Shiur #27: Circles of Ethical Responsibility

  • Rav Yitzchak Blau
The Israel Koschitzky Virtual Beit Midrash

Understanding Aggada
Yeshivat Har Etzion


Shiur #27: Circles of Ethical Responsibility

 

By Rav Yitzchak Blau

 

 

            Kohelet 12:14 states, "For every action God shall bring to judgment, on every hidden thing, whether good or evil."  The following gemara comments on this verse:

 

What does it mean "whether good or evil"? 

It was taught in the house of Rabbi Yannai: "This refers to a person who gives charity to a poor person in public."  In this vein, one time Rabbi Yannai saw a fellow giving a coin to a poor person in public; he said to [the donor]: "Better that you should not give to him at all than that you should give to him and embarrass him."

In the house of Rabbi Shila, they taught: "This refers to a person who gives charity to a woman in private, because he brings her under suspicion."

Rava said: "This refers to the person who sends his wife uncut meat [from which the non-kosher parts have not been removed] on Friday."  But did not Rava send [such meat to his own wife, Rav Chisda's daughter]?  The daughter of Rav Chisda is different, because her expertise is established.

Rabbi Yochanan would cry when he arrived at this verse: "And it shall come to pass, when ra'ot (evils) that are many and tzarot shall find them" (Devarim 31:21).  [He would say:] "A slave whose master causes ra'ot and tzarot to be found for him, what hope does he have?"  What are "ra'ot" and "tzarot"?  These are evils (ra'ot) that become rivals (tzarot) to one another, such as the wasp and the scorpion.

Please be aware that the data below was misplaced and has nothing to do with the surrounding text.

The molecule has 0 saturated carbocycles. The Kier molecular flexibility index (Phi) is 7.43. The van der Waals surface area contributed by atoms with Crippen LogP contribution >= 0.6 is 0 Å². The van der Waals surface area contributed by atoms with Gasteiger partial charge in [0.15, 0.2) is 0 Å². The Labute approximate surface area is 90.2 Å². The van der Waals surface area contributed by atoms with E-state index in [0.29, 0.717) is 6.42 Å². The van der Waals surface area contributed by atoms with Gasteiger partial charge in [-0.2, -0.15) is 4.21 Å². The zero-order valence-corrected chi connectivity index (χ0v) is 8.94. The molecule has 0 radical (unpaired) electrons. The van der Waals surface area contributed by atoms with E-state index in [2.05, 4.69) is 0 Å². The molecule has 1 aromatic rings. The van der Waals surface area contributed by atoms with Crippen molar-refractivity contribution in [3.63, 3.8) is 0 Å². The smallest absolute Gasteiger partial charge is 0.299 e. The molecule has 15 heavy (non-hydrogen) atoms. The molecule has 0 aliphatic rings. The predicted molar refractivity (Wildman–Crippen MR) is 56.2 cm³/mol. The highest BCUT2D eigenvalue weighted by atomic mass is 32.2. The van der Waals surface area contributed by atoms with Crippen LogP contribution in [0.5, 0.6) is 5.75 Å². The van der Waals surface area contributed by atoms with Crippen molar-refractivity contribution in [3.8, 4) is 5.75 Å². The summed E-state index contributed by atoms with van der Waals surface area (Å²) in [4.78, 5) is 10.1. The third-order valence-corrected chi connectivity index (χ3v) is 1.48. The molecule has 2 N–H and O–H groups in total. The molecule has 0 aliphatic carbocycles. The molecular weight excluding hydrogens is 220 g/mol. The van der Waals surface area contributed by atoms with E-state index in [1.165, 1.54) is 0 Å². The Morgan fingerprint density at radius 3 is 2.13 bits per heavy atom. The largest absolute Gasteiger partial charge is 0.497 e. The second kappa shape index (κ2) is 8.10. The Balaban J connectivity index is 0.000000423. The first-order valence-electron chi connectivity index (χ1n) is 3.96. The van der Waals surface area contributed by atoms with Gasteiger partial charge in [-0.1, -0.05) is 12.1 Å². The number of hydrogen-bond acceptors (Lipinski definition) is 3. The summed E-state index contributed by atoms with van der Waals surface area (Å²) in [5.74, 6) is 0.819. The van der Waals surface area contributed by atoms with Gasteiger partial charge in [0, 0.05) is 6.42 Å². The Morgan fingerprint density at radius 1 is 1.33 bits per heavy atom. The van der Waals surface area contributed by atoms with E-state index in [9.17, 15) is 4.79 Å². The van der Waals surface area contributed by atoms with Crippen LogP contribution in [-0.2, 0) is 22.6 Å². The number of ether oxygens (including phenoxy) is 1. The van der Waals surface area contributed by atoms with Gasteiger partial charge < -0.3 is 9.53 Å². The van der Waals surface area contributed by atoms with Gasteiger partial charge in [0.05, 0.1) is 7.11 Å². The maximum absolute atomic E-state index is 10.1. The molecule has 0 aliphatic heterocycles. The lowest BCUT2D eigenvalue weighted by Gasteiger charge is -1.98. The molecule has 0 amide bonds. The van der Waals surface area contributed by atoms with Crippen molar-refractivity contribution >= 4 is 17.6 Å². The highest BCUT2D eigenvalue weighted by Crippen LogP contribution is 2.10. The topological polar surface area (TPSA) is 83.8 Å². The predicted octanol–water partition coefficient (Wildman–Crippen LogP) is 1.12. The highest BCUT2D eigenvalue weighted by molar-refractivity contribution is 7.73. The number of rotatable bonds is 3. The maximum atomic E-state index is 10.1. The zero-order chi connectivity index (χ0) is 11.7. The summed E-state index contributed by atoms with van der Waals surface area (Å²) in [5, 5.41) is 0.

Shemu'el said: "This refers to the person who causes money to be found for a poor person at the time of his distress."

 (Chagiga 5a)

 

The above gemara expresses one idea with great clarity, but it includes an ambiguous part as well.  It clearly teaches that acts of giving can also be performed in a problematic fashion.  Thus an act of benevolence (chesed) can involve humiliating a pauper, bringing undeserved suspicion on a poor woman or encouraging the recipient to eat non-kosher meat.  For this reason, the verse in Kohelet tells us, God brings even our good behavior to judgment.  Indeed, even our righteous deeds must be checked for such faults.